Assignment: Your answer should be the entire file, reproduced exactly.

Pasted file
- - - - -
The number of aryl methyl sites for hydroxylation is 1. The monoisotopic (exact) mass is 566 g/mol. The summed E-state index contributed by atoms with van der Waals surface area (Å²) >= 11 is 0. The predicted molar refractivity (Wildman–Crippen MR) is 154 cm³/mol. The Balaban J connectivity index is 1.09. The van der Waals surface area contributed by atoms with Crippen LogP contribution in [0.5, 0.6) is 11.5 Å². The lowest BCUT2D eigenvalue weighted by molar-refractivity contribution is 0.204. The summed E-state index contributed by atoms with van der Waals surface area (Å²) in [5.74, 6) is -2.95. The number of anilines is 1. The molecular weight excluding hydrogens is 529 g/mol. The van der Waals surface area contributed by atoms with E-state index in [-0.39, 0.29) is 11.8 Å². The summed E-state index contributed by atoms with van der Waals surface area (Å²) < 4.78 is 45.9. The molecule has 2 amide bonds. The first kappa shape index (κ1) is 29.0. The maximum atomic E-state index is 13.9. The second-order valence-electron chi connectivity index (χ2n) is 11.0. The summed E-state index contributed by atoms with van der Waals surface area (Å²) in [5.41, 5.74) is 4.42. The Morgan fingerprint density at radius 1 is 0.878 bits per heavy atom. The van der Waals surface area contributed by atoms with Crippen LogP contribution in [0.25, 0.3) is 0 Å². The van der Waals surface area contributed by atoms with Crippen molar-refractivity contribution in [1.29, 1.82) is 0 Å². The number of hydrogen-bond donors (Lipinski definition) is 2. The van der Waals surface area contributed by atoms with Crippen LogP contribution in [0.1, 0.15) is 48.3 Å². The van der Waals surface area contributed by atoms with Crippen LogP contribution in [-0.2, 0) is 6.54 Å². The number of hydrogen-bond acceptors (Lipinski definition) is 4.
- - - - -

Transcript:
The number of aryl methyl sites for hydroxylation is 1. The monoisotopic (exact) mass is 566 g/mol. The summed E-state index contributed by atoms with van der Waals surface area (Å²) >= 11 is 0. The predicted molar refractivity (Wildman–Crippen MR) is 154 cm³/mol. The Balaban J connectivity index is 1.09. The van der Waals surface area contributed by atoms with Crippen LogP contribution in [0.5, 0.6) is 11.5 Å². The lowest BCUT2D eigenvalue weighted by molar-refractivity contribution is 0.204. The summed E-state index contributed by atoms with van der Waals surface area (Å²) in [5.74, 6) is -2.95. The number of anilines is 1. The molecular weight excluding hydrogens is 529 g/mol. The van der Waals surface area contributed by atoms with E-state index in [-0.39, 0.29) is 11.8 Å². The summed E-state index contributed by atoms with van der Waals surface area (Å²) < 4.78 is 45.9. The molecule has 2 amide bonds. The first kappa shape index (κ1) is 29.0. The maximum atomic E-state index is 13.9. The second-order valence-electron chi connectivity index (χ2n) is 11.0. The summed E-state index contributed by atoms with van der Waals surface area (Å²) in [5.41, 5.74) is 4.42. The Morgan fingerprint density at radius 1 is 0.878 bits per heavy atom. The van der Waals surface area contributed by atoms with Crippen LogP contribution in [0.25, 0.3) is 0 Å². The van der Waals surface area contributed by atoms with Crippen molar-refractivity contribution in [1.29, 1.82) is 0 Å². The number of hydrogen-bond donors (Lipinski definition) is 2. The van der Waals surface area contributed by atoms with Crippen LogP contribution in [0.1, 0.15) is 48.3 Å². The van der Waals surface area contributed by atoms with Crippen LogP contribution in [-0.2, 0) is 6.54 Å². The number of hydrogen-bond acceptors (Lipinski definition) is 4.